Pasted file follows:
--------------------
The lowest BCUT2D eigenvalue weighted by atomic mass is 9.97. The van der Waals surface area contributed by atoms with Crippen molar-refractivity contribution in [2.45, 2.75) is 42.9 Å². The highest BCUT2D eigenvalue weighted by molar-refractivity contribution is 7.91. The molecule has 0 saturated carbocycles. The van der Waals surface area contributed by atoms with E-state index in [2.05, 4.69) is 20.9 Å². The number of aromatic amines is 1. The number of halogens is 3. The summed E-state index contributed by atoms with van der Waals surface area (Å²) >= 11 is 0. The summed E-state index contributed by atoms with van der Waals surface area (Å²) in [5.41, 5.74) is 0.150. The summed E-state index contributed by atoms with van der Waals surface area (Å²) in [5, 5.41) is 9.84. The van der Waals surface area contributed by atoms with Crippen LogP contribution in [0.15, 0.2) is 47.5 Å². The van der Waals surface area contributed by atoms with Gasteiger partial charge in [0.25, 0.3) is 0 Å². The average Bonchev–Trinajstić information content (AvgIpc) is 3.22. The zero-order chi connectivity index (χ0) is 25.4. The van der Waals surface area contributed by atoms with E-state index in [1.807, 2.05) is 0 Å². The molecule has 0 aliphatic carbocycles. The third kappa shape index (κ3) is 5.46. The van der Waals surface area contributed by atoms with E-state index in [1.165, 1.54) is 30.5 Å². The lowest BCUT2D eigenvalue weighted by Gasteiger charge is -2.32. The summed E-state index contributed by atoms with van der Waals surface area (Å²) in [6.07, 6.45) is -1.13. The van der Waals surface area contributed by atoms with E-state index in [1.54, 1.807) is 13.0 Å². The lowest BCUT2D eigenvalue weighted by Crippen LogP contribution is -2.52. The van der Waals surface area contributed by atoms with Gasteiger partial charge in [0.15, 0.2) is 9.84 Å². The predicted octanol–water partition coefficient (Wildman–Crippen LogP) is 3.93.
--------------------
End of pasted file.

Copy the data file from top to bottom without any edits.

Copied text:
The lowest BCUT2D eigenvalue weighted by atomic mass is 9.97. The van der Waals surface area contributed by atoms with Crippen molar-refractivity contribution in [2.45, 2.75) is 42.9 Å². The highest BCUT2D eigenvalue weighted by molar-refractivity contribution is 7.91. The molecule has 0 saturated carbocycles. The van der Waals surface area contributed by atoms with E-state index in [2.05, 4.69) is 20.9 Å². The number of aromatic amines is 1. The number of halogens is 3. The summed E-state index contributed by atoms with van der Waals surface area (Å²) >= 11 is 0. The summed E-state index contributed by atoms with van der Waals surface area (Å²) in [5.41, 5.74) is 0.150. The summed E-state index contributed by atoms with van der Waals surface area (Å²) in [5, 5.41) is 9.84. The van der Waals surface area contributed by atoms with Crippen LogP contribution in [0.15, 0.2) is 47.5 Å². The van der Waals surface area contributed by atoms with Gasteiger partial charge in [0.25, 0.3) is 0 Å². The average Bonchev–Trinajstić information content (AvgIpc) is 3.22. The zero-order chi connectivity index (χ0) is 25.4. The van der Waals surface area contributed by atoms with E-state index in [1.807, 2.05) is 0 Å². The molecule has 0 aliphatic carbocycles. The third kappa shape index (κ3) is 5.46. The van der Waals surface area contributed by atoms with E-state index in [1.165, 1.54) is 30.5 Å². The lowest BCUT2D eigenvalue weighted by Gasteiger charge is -2.32. The summed E-state index contributed by atoms with van der Waals surface area (Å²) in [6.07, 6.45) is -1.13. The van der Waals surface area contributed by atoms with E-state index in [1.54, 1.807) is 13.0 Å². The lowest BCUT2D eigenvalue weighted by Crippen LogP contribution is -2.52. The van der Waals surface area contributed by atoms with Gasteiger partial charge in [0.15, 0.2) is 9.84 Å². The predicted octanol–water partition coefficient (Wildman–Crippen LogP) is 3.93.